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Monday, November 14, 2011

NBA Economy and Woods' Future Forever

I sure hope you like the new design of Crawscorner, I spent days developing this with some of the top designers in the world, so it better work (just kidding).

Also, I have gone back and forth on what to do with Crawscorner, as I want to keep this blog going, but also during the basketball season need to spend my time covering D-1 basketball for CSNNW, while not shortchanging Crawscorner. So my final decision and this is final, I will write Crawscorner on Monday and Friday, until the college basketball season ends and cover everything in sports except D-1 college basketball, which you will get plenty of on my Wednesday and Sunday night edition of Crawford's Court at

Ok, let's get started with the Monday edition of Crawscorner.

NBA--- Developing as this is written on Monday, it appears there will not be an NBA season this year and what I have not heard anyone say, if this season is cancelled, there will be a good chance that part of the 2012-13 season could be cancelled. Some points that are important here:

1. As much as most people who care about the NBA want to blame the players and there is plenty of blame to go around for everyone, keep in mind that part of the problem here is the owners gave the players a very stupid deal in 1999, which was not economically sound and was certain to not withstand the test of time and now they want to take a lot of deal back, as they probably should, but easier said than done.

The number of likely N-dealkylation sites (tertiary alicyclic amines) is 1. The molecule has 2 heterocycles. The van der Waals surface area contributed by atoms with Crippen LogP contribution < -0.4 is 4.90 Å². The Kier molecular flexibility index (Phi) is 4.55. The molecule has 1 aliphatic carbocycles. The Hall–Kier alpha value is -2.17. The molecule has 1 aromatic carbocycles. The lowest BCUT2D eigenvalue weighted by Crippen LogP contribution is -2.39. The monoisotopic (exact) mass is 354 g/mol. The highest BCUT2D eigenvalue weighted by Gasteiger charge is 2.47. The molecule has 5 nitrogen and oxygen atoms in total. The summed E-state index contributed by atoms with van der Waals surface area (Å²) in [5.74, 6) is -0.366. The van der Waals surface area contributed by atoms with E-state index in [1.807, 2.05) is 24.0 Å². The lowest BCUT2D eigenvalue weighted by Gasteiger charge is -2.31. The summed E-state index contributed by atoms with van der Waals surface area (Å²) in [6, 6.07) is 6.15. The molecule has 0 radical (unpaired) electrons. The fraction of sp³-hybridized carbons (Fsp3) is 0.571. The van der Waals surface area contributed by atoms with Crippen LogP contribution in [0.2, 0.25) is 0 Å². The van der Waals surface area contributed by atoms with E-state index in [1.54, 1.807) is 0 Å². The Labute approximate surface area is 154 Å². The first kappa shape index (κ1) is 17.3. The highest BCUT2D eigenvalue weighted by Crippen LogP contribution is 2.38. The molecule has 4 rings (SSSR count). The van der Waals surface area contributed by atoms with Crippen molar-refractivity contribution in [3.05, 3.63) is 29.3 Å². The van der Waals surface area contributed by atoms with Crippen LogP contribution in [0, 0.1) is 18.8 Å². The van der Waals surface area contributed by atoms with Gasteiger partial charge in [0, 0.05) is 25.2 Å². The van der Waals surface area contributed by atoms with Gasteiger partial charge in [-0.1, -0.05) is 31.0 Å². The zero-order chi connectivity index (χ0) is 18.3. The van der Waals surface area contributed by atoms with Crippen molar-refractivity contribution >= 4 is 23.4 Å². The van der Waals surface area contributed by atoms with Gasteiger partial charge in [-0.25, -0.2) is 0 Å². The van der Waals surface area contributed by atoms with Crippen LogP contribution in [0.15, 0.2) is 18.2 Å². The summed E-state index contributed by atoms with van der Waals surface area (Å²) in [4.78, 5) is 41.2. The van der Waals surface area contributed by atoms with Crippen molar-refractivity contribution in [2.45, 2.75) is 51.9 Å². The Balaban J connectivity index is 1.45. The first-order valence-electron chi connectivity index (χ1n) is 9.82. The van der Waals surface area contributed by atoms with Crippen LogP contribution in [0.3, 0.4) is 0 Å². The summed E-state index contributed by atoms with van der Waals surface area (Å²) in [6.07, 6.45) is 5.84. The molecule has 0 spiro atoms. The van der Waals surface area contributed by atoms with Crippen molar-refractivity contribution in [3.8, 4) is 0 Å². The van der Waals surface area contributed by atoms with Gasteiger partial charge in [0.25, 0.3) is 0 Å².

2. Speaking of owners, one difference between this negotiation  this time and compared to the 1998-99 labor negotiations is that David Stern does not have control over the owners this time as compared to the past negotiation. Many of this present group of owners have given Stern fits this time around and we have all experienced it in life, when big egos get involved, it can only create nothing but misery.

3. I get a kick out a few college economic professors who are saying that the NBA lockout will have very little impact, if any on the economy. Just glad I never  had any of  them as professors. One very small, small example, but it gives you some idea of what a labor stoppage can do for anyone associated with the stoppage. Official scorers in the NBA average making about $100.00 per game. Each scorer on average probably works a 50 game schedule, when you throw in playoffs and exhibition games, so let's figure they make on average $5.000 per year. Even dividing that in half, considering taxes and possible savings, that is $2,500 in 30 cities that would more than likely go directly back into the economy.

Now before you think I have lost it, the above example is one which shows how the "little people" in this horrible mess lose out. But the bigger picture is that when you multiply this example by thousands, which is an accurate picture, how can this NBA lockout not have a big bearing on the economy. Heck, I didn't even start to think about players and what they might be spending. So yes, this lockout will hurt an already stagnant economy, just no way around it.

(NOTE: Speaking of the "little people", for most of these people this is a second job or a job that helps supplement social security. It is a proven economic fact that most people who work second jobs, spend most of that income and it goes directly back into the economy. Enough said.)